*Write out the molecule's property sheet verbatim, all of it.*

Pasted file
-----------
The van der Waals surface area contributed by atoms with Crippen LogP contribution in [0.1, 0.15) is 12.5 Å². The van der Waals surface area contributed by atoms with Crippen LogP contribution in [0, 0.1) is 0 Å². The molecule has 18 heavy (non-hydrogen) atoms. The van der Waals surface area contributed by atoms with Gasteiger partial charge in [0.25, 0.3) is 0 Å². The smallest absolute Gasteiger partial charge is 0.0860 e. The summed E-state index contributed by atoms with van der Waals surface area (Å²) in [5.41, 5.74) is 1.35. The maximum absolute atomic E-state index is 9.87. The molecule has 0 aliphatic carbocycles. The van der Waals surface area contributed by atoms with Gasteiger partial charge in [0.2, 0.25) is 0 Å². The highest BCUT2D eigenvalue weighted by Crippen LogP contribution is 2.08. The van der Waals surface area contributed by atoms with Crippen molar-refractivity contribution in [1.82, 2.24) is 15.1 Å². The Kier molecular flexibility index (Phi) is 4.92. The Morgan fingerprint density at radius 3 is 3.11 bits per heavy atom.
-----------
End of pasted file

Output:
The van der Waals surface area contributed by atoms with Crippen LogP contribution in [0.1, 0.15) is 12.5 Å². The van der Waals surface area contributed by atoms with Crippen LogP contribution in [0, 0.1) is 0 Å². The molecule has 18 heavy (non-hydrogen) atoms. The van der Waals surface area contributed by atoms with Gasteiger partial charge in [0.25, 0.3) is 0 Å². The smallest absolute Gasteiger partial charge is 0.0860 e. The summed E-state index contributed by atoms with van der Waals surface area (Å²) in [5.41, 5.74) is 1.35. The maximum absolute atomic E-state index is 9.87. The molecule has 0 aliphatic carbocycles. The van der Waals surface area contributed by atoms with Gasteiger partial charge in [0.2, 0.25) is 0 Å². The highest BCUT2D eigenvalue weighted by Crippen LogP contribution is 2.08. The van der Waals surface area contributed by atoms with Crippen molar-refractivity contribution in [1.82, 2.24) is 15.1 Å². The Kier molecular flexibility index (Phi) is 4.92. The Morgan fingerprint density at radius 3 is 3.11 bits per heavy atom.